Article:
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Board backs admissions freeze on MassBay nursing program

State regulators yesterday upheld a freeze on admissions for the spring term in the nursing program at Massachusetts Bay Community College, but declined to issue stiffer sanctions because of the college's pledge to make substantial changes.

The state Board of Registration in Nursing unanimously voted to bar the popular program from accepting new applicants because of fear that MassBay lacks the administrators and faculty to run an effective program.

The college was also under fire for allegedly tampering with one student's grades, but state board officials said it was an isolated misunderstanding despite faculty assertions that the problem is widespread.

The board, which began investigating the school's nursing program in April, voted after a tense meeting with college officials yesterday. School officials said they were pleased that the board supported their plans to improve the program, one of the state's largest.

"We thought they were fair," said Carole M. Berotte Joseph, president of the Wellesley-based college. "We feel vindicated."

The admissions freeze will not affect 72 students who have already been accepted for the fall term, but threatens enrollment for the spring semester. The college had planned to send out acceptance letters this week.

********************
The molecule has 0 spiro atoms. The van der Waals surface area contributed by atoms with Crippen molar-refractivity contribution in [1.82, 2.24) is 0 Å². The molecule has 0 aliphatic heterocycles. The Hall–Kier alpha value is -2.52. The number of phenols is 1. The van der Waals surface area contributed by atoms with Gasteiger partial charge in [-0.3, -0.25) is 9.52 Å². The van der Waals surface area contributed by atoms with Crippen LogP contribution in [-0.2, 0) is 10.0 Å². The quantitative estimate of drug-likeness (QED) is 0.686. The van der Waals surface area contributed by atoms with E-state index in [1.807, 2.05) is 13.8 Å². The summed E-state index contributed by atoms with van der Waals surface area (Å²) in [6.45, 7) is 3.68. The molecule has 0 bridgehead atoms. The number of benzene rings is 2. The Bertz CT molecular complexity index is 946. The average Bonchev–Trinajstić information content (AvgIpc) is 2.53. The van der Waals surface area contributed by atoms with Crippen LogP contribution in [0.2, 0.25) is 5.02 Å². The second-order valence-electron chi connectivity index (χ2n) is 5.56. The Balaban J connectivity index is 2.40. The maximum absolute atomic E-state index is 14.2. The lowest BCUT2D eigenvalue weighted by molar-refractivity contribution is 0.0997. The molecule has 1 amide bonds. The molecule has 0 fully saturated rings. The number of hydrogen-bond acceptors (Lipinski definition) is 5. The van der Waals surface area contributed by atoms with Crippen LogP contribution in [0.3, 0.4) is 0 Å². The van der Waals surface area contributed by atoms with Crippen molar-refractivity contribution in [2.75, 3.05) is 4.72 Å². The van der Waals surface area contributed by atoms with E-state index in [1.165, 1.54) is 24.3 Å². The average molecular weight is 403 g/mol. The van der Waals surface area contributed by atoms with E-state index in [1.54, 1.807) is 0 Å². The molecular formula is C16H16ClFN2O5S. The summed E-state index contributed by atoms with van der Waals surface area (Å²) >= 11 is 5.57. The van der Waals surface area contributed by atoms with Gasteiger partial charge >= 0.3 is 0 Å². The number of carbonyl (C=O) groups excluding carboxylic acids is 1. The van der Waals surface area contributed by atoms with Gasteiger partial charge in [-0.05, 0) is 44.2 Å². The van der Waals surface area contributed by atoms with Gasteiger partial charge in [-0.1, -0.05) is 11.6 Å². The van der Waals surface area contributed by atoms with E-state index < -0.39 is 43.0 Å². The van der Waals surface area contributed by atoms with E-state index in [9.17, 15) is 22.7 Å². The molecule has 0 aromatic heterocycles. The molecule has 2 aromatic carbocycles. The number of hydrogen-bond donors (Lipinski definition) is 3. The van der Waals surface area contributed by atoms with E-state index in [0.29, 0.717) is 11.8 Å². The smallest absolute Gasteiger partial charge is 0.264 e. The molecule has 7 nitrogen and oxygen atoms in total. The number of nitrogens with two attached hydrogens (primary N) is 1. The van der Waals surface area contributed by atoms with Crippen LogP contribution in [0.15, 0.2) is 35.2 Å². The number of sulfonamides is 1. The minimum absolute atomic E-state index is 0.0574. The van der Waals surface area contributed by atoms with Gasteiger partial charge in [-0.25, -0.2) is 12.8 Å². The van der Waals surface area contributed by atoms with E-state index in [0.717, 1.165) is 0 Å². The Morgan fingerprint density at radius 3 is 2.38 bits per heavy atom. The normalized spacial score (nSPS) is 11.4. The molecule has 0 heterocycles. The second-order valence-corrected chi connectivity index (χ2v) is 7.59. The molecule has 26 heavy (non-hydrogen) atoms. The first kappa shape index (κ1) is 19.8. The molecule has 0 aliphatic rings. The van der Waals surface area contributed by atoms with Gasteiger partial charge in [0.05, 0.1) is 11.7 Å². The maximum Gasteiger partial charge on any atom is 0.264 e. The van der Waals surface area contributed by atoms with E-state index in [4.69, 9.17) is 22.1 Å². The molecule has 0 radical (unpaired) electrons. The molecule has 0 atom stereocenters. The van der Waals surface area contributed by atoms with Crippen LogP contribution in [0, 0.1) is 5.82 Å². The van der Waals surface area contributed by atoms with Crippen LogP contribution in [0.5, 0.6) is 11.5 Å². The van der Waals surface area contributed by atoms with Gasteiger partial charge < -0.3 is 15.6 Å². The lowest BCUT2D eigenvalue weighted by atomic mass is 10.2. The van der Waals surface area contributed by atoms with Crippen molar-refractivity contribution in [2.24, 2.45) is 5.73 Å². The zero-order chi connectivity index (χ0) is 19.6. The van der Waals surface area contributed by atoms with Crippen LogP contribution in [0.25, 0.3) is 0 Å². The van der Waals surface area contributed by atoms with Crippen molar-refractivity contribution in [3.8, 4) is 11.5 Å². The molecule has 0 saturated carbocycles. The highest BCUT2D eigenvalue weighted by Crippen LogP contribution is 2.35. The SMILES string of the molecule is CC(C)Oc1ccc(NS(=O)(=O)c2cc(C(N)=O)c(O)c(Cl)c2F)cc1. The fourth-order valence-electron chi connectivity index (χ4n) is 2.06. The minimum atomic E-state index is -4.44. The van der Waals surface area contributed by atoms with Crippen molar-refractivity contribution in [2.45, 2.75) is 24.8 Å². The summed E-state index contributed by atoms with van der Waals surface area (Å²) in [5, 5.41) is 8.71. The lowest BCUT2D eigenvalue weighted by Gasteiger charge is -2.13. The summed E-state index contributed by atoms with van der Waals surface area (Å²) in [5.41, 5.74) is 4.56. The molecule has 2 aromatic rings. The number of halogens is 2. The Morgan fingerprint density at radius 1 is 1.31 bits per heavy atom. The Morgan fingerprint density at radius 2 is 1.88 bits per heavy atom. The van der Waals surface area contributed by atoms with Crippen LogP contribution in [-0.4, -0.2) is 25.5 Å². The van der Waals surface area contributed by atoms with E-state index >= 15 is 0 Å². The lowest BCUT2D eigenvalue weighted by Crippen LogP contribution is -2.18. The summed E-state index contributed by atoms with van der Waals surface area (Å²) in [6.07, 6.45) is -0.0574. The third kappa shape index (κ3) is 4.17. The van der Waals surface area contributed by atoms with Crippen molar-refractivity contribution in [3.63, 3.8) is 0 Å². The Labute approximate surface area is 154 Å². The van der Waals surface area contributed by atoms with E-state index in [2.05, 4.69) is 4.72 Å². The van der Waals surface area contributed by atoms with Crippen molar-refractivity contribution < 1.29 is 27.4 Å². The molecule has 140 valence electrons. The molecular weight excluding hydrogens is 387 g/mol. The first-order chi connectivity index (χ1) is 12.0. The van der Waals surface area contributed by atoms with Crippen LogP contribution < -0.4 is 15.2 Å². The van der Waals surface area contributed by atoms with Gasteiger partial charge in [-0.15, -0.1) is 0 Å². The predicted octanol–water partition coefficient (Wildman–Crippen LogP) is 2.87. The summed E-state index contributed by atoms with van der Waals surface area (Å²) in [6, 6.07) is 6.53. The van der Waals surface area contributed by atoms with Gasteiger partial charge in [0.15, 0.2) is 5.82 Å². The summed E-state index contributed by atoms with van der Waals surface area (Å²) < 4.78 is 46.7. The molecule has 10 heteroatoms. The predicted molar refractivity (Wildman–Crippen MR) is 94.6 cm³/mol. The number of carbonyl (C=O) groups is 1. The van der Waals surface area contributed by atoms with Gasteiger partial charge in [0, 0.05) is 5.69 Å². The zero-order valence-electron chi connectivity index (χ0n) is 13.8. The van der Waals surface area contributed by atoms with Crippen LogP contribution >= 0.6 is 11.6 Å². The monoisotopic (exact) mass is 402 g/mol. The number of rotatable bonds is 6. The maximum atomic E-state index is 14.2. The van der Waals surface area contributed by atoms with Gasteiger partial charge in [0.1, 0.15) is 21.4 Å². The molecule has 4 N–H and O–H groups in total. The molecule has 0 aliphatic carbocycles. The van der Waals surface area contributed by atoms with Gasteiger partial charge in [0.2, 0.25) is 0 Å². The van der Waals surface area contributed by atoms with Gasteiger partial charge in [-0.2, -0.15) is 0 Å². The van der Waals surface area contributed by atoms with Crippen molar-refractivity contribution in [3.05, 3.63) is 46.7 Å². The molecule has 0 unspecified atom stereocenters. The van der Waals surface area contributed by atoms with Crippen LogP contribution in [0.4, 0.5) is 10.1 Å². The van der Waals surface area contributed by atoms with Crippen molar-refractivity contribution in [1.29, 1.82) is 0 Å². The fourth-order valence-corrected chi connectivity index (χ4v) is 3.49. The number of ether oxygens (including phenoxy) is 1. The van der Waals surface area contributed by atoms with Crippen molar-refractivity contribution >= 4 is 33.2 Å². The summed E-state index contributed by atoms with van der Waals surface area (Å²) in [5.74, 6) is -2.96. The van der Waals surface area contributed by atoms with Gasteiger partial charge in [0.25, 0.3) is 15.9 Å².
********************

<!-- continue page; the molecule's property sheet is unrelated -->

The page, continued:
"As of now, they cannot admit students for the spring 2008 semester," said Jean Pontikas, director of the division of health professions licensure at the Department of Public Health. Pontikas said the ban would be lifted if the school convinces the board it has rectified the problems.

The board told the school that it risks harsher penalties if it does not hire a permanent program administrator and three faculty members by the end of the year. MassBay graduates cannot be licensed if the school loses board approval. The board, which ordered the school to update its improvement plans next month, will meet to review the program in September. "We'll continue to monitor them closely," said board chairwoman Diane Hanley.

Hanley said the school has developed a strong plan to bring the program into compliance with state standards, including appointing an interim nursing director this week and pledging to hire more faculty members.

"They are definitely on the right track," she said. "They've addressed many of our concerns."

The school has five full-time faculty members for approximately 300 students in the registered nursing program, a low ratio that alarmed board members.

"I can't imagine with five full-time faculty you can continue a quality program," said board member Anne Zabriskie.

Berotte Joseph said the college had launched an aggressive campaign to recruit faculty. "We are doing our best to bring people in, but we don't offer the kind of salaries that are competitive," she said. "It simply does not pay for people to come and teach for $50,000. That's the reality of the field." She acknowledged the school needed to improve the program, but said it would take time.

Joe O'Neill, president of the MassBay Professional Association, said the board's decision to continue the admission ban was an extraordinary step. "It shows how serious their concerns are," he said.

Peter Schworm can be reached at